Kelly Craighead is the Deputy Assistant Secretary for Travel and Tourism and Executive Director for the National Travel and Tourism Office.
Not only an important trading partner, China is a critically important travel and tourism market for the United States. It plays an enormous role in our ability to reach the U.S. Department of Commerce’s National Travel and Tourism Strategy’s goal of welcoming 100 million international visitors annually to the United States by 2021.
Travel from China to the United States continues to show double-digit growth, with 2.6 million Chinese travelers visiting the United States in 2015 – an 18 percent growth over the previous year. Last year, these visitors spent a record $30.1 billion experiencing the United States, positioning China as the United States’ top spending market abroad in terms of travel and tourism exports.
According to the October 2016 National Travel and Tourism Office Forecast for International Travelers, more than 5 million Chinese travelers are expected to visit the United States by 2021 – which would make China the top overseas visitation market.
Recognizing the importance of travel and tourism between the two nations, President Obama and President Xi proclaimed 2016 as the U.S.-China Tourism Year (Tourism Year). The Tourism Year was initiated as an opportunity for both countries to review policies, processes and product offerings to ensure that Chinese visitors to the United States are met with an enjoyable travel experience.
Last week, U.S. Secretary of Commerce Penny Pritzker gave remarks at the U.S.-China Tourism Year closing event. “The Tourism Year was initiated as an opportunity for our countries to take a look at our policies, processes and product offerings to ensure that we can provide Chinese visitors with an enjoyable travel experience,” Pritzker explained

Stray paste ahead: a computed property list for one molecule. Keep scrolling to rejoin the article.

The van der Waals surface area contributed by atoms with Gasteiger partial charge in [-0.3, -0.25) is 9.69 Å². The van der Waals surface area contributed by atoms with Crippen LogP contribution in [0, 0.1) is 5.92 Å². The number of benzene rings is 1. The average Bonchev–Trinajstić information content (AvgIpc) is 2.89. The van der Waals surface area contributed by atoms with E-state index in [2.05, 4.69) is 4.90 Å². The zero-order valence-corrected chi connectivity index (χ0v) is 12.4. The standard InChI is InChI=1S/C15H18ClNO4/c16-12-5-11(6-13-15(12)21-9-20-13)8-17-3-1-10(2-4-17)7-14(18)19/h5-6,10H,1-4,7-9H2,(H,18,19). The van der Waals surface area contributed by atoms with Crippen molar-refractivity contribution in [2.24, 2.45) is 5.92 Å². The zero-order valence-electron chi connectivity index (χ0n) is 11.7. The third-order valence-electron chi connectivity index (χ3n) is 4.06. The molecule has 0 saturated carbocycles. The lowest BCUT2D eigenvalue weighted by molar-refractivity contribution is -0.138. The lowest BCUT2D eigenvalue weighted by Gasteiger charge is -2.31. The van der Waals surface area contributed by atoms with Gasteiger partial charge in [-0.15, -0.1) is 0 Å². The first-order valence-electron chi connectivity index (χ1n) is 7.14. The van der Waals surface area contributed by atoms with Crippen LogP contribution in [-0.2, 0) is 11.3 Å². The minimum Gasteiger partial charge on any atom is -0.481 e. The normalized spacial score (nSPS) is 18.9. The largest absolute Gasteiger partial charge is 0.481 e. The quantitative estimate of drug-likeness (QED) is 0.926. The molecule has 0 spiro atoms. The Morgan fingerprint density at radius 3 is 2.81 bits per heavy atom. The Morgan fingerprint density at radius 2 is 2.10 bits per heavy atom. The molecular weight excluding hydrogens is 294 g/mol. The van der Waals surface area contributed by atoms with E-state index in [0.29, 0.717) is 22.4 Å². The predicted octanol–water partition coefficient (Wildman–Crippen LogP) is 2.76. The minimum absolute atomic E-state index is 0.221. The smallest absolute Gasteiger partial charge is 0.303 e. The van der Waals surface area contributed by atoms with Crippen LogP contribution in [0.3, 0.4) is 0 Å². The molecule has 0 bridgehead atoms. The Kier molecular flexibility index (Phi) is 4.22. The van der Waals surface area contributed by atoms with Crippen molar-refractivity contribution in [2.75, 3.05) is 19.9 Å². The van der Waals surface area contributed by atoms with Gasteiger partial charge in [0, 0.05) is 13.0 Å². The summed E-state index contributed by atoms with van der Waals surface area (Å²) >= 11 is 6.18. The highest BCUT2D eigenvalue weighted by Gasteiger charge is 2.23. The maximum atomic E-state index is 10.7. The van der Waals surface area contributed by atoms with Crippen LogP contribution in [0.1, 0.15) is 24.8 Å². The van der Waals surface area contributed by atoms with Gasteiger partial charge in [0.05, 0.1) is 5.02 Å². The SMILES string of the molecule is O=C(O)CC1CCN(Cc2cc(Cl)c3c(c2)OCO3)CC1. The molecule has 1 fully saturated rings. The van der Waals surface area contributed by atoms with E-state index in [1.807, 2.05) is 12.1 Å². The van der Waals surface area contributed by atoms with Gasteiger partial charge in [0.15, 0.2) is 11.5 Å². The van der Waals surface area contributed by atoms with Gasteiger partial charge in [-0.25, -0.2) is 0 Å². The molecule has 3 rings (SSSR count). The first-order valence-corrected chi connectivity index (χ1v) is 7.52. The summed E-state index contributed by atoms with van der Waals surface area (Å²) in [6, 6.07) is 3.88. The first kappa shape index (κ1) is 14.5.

To make the United States a more welcoming destination for Chinese visitors, U.S. Travel and Tourism industry leaders used the Tourism Year to encourage the industry to become “prepared for China.”.
The Department of Commerce had three overarching goals for the Tourism Year:
To provide outreach to the entire nation about the importance of being prepared for Chinese visitors in order to be a competitive destination;
To successfully execute a small number of “signature events;” and
To work closely with industry and across the federal government to encourage efforts to create an enjoyable experience for Chinese visitors from beginning to end.
Signature events completed during the year included the February opening event hosted by Brand USA in Beijing; the 1,000 U.S. visitors to the Great Wall event in March; the China-U.S. Tourism Leadership Summit in September, held in Ningxia; and the closing event held in Washington, D.C. in November.
Here are just a couple of the achievements during this year:
Federal agencies developed new travel itineraries for destinations and activities that speak directly to Chinese interests, including thematic itineraries such as national parks and the great outdoors.
Commercial Service produced a China Travel Resource Guide for use by the U.S. travel and tourism industry interested in Chinese visitation.
The National Park Service is ensuring that Chinese visitors have access to in-language materials and web information at the most visited National Parks.
The State Department maintained progress on visa processing and kept wait times down to less than five days, despite the more than 50 percent increase in applications since the extension of visa validity.
Commerce will continue to work with industry to determine how the government can assist with market access issues in China, and we will continue to push for policy issues to be resolved, including: 1) ensuring there are ample air services to cater to the increasing demand for Chinese travel to the United States; 2) working to open the sale of outbound travel in China to U.S. companies; and 3) ensuring the ability of foreign global distribution services platforms to operate in China.
As our two populations more clearly understand the ties that bind our nations, this will create a multiplier effect for governmental and business ties, and maximize the potential of the most consequential relationship in the world. Deepening those people-to-people ties fundamentally requires travel and tourism, which is why the Tourism Year was so critical.